Search Loci: Convergence:
The bottom line for mathematicians is that the architecture has to be right. In all the mathematics that I did, the essential point was to find the right architecture. It's like building a bridge. Once the main lines of the structure are right, then the details miraculously fit. The problem is the overall design.
"Freeman Dyson: Mathematician, Physicist, and Writer". Interview with Donald J. Albers, The College Mathematics Journal, vol 25, no. 1, January 1994.
Using Historical Problems in the Middle School
Problems from 19th Century American Textbooks
The second group of problems is from old American textbooks.
1. If a barrel of ale will last a family of 6 persons for 2 months, how many persons would drink 9 barrels in a year?
First state this: 1 barrel per 6 people per two months. If you divide 1 by 6 and by 2 you get .0833333...Then you state that nine barrels per X people per 12 months, or 9 divided by 12 equals .75. Then divide .75 by .0833333. By doing this you get 9 persons, which is the answer.
2. If by paying a teacher $3.25 per week a certain school would be kept 11 1/2 weeks, how long might it be kept if she be paid only $2.875 per week? (Question: When would a teacher have been earning somewhere near $3 per week?)
First I multiplied $3.25 which she was paid by 11 1/2 weeks, which gave me $37.75. Then I divided that by $2.875 to see the number of weeks, which was 13.
3. A teacher receives 77 pieces of money for his month’s salary. The number of half dimes (nickels) received is 85 5/7% of the number of dimes; the number of dimes equals 87 1/2% of the number of quarters; the number of quarters equals 40% of the number of halves; and the number of halves equals 55 5/9 % of the number of dollars; what was his salary?
First I converted the percents to fractions.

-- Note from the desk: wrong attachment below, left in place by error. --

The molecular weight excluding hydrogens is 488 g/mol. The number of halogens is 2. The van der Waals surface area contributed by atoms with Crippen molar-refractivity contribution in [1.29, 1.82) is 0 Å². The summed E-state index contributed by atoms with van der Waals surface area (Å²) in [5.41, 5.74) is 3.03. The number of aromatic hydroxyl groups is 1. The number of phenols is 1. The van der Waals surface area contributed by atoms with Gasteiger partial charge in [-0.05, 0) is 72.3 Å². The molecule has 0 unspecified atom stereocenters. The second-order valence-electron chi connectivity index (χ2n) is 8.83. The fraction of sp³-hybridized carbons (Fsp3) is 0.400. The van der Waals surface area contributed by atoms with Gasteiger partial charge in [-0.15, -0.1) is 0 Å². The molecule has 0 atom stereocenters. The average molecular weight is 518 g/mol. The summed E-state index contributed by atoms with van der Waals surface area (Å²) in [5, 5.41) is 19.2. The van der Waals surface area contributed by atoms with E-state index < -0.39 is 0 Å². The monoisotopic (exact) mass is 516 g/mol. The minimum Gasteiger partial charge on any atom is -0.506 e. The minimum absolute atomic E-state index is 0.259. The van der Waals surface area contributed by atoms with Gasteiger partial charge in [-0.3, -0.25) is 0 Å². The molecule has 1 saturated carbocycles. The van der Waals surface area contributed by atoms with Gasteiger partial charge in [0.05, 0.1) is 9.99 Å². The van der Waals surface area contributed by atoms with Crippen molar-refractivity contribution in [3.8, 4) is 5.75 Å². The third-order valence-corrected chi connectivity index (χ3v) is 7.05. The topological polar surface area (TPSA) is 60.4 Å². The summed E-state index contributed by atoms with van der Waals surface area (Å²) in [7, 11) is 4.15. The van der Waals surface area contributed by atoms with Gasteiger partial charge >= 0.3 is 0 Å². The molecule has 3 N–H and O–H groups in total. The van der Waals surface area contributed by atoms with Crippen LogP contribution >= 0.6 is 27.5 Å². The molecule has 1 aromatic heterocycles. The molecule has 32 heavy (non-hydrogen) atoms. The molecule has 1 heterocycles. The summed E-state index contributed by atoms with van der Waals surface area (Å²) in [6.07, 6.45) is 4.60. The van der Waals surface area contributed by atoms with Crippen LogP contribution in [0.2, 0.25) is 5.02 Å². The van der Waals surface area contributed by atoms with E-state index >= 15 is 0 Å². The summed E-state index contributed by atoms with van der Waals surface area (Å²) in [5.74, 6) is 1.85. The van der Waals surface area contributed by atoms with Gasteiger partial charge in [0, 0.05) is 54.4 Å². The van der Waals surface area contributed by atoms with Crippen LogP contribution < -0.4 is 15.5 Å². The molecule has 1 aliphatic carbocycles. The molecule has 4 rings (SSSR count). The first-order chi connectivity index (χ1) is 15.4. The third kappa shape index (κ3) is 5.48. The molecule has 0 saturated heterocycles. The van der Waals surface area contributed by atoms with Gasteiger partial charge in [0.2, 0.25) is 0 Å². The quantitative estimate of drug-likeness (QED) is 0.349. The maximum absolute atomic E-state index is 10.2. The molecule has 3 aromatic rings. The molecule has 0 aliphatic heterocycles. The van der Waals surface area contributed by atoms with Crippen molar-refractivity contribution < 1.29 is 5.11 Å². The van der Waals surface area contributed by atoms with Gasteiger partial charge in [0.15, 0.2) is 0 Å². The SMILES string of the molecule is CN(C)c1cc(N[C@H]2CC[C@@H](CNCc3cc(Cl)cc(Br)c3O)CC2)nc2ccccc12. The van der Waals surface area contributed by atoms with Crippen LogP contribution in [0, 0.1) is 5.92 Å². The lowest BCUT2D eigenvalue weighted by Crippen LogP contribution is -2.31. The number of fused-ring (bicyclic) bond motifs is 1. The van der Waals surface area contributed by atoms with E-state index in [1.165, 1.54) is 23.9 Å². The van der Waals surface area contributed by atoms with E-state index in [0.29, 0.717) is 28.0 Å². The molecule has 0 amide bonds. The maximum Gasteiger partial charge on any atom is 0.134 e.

Nickels = 6/7 dimes
Dimes = 7/8 quarters
Quarters = 2/5 halves
Halves = 5/9 dollars
Total 77 pieces.
I first guessed 19 dollars and did try and check. My answer was way off because I needed more pieces of money. I tried higher numbers of dollars and finally got the correct answer. I guessed 36 dollars and multiplied that by 5/9. I got 20 which was the number of halves. I multiplied 20 by 2/5 and got 8 which was the number of quarters. I multiplied 8 by 7/8 and got 7 which was the number of dimes. Then I multiplied 7 by 6/7 and got 6 which was the number of nickels. I added all of the pieces of money together and got 77. The salary was $49.00. (Note how much higher this was than in the previous problem, where the teacher made somewhere near $12 for a month. Does this have to do with the fact that here the teacher is male, while in the previous problem the teacher is female?)
4. A man bequeathed $900 to three friends; the first must have a certain portion, the second must have twice as much as the first, the third $28 more than the first. How much did each person receive?
X + 2X + (X + 28 ) = 900
4X + 28 = 900
4X = 872
X = $218
Thus: First gets $218
Second gets 2 x 218 or $436
Third gets $218 + $28 = $246
5. If 1 pig is worth $3 and 5 pigs are worth 2 sheep and 5 sheep are worth 2 cows and 10 cows are worth 3 horses, what is the value of 12 horses?
First state the problem simply: 1 pig = $3, 5 pigs = 2 sheep, 5 sheep = 2 cows and 10 cows = 3 horses. 12 horses ?
I then calculated: 1 x 3 = 3; 3 x 5 = 15; 15/2 = 7.5; 7.5 x 5 = 37.5; 37.5/2 = 18.75; 18.75 x 10 = 187.5; 187.5/3 = 62.5; 62.5 x 12 = $750, the answer.